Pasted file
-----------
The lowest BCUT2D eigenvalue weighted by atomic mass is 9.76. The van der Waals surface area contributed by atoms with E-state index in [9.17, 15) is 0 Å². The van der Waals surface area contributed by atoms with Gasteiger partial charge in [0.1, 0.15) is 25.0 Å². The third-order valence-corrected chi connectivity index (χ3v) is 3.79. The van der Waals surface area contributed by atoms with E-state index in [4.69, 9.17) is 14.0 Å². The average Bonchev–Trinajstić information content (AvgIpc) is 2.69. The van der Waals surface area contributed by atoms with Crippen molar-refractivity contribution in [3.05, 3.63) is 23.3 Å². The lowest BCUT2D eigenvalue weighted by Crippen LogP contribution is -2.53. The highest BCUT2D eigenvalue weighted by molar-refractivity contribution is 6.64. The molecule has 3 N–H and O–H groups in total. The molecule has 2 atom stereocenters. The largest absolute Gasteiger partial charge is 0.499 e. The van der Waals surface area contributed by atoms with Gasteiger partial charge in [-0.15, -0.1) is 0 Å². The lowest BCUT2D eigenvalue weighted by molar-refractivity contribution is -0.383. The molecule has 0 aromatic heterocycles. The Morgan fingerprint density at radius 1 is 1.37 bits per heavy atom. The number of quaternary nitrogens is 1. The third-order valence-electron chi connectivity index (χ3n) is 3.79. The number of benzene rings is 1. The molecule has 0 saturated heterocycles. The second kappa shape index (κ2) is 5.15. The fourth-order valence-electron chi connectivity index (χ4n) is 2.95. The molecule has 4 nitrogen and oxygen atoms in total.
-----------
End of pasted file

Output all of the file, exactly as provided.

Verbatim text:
The lowest BCUT2D eigenvalue weighted by atomic mass is 9.76. The van der Waals surface area contributed by atoms with E-state index in [9.17, 15) is 0 Å². The van der Waals surface area contributed by atoms with Gasteiger partial charge in [0.1, 0.15) is 25.0 Å². The third-order valence-corrected chi connectivity index (χ3v) is 3.79. The van der Waals surface area contributed by atoms with E-state index in [4.69, 9.17) is 14.0 Å². The average Bonchev–Trinajstić information content (AvgIpc) is 2.69. The van der Waals surface area contributed by atoms with Crippen molar-refractivity contribution in [3.05, 3.63) is 23.3 Å². The lowest BCUT2D eigenvalue weighted by Crippen LogP contribution is -2.53. The highest BCUT2D eigenvalue weighted by molar-refractivity contribution is 6.64. The molecule has 3 N–H and O–H groups in total. The molecule has 2 atom stereocenters. The largest absolute Gasteiger partial charge is 0.499 e. The van der Waals surface area contributed by atoms with Gasteiger partial charge in [-0.15, -0.1) is 0 Å². The lowest BCUT2D eigenvalue weighted by molar-refractivity contribution is -0.383. The molecule has 0 aromatic heterocycles. The Morgan fingerprint density at radius 1 is 1.37 bits per heavy atom. The number of quaternary nitrogens is 1. The third-order valence-electron chi connectivity index (χ3n) is 3.79. The number of benzene rings is 1. The molecule has 0 saturated heterocycles. The second kappa shape index (κ2) is 5.15. The fourth-order valence-electron chi connectivity index (χ4n) is 2.95. The molecule has 4 nitrogen and oxygen atoms in total.